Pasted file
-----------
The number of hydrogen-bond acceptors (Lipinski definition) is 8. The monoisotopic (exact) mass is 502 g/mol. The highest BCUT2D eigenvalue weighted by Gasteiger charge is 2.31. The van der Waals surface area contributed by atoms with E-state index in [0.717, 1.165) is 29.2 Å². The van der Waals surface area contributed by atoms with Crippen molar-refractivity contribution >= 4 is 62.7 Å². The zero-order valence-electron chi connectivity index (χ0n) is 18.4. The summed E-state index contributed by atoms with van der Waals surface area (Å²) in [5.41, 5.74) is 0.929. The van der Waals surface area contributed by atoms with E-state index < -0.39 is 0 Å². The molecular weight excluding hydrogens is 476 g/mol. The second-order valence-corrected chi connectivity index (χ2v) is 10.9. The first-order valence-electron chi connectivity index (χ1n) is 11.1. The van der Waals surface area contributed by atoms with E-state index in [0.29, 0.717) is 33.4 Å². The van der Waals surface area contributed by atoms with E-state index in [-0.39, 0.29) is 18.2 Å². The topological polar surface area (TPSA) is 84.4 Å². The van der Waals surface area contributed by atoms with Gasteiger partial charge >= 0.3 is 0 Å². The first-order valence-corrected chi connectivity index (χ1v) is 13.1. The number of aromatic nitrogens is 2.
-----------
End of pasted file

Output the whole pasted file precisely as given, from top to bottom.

The number of hydrogen-bond acceptors (Lipinski definition) is 8. The monoisotopic (exact) mass is 502 g/mol. The highest BCUT2D eigenvalue weighted by Gasteiger charge is 2.31. The van der Waals surface area contributed by atoms with E-state index in [0.717, 1.165) is 29.2 Å². The van der Waals surface area contributed by atoms with Crippen molar-refractivity contribution >= 4 is 62.7 Å². The zero-order valence-electron chi connectivity index (χ0n) is 18.4. The summed E-state index contributed by atoms with van der Waals surface area (Å²) in [5.41, 5.74) is 0.929. The van der Waals surface area contributed by atoms with E-state index < -0.39 is 0 Å². The molecular weight excluding hydrogens is 476 g/mol. The second-order valence-corrected chi connectivity index (χ2v) is 10.9. The first-order valence-electron chi connectivity index (χ1n) is 11.1. The van der Waals surface area contributed by atoms with E-state index in [0.29, 0.717) is 33.4 Å². The van der Waals surface area contributed by atoms with E-state index in [-0.39, 0.29) is 18.2 Å². The topological polar surface area (TPSA) is 84.4 Å². The van der Waals surface area contributed by atoms with Gasteiger partial charge >= 0.3 is 0 Å². The first-order valence-corrected chi connectivity index (χ1v) is 13.1. The number of aromatic nitrogens is 2.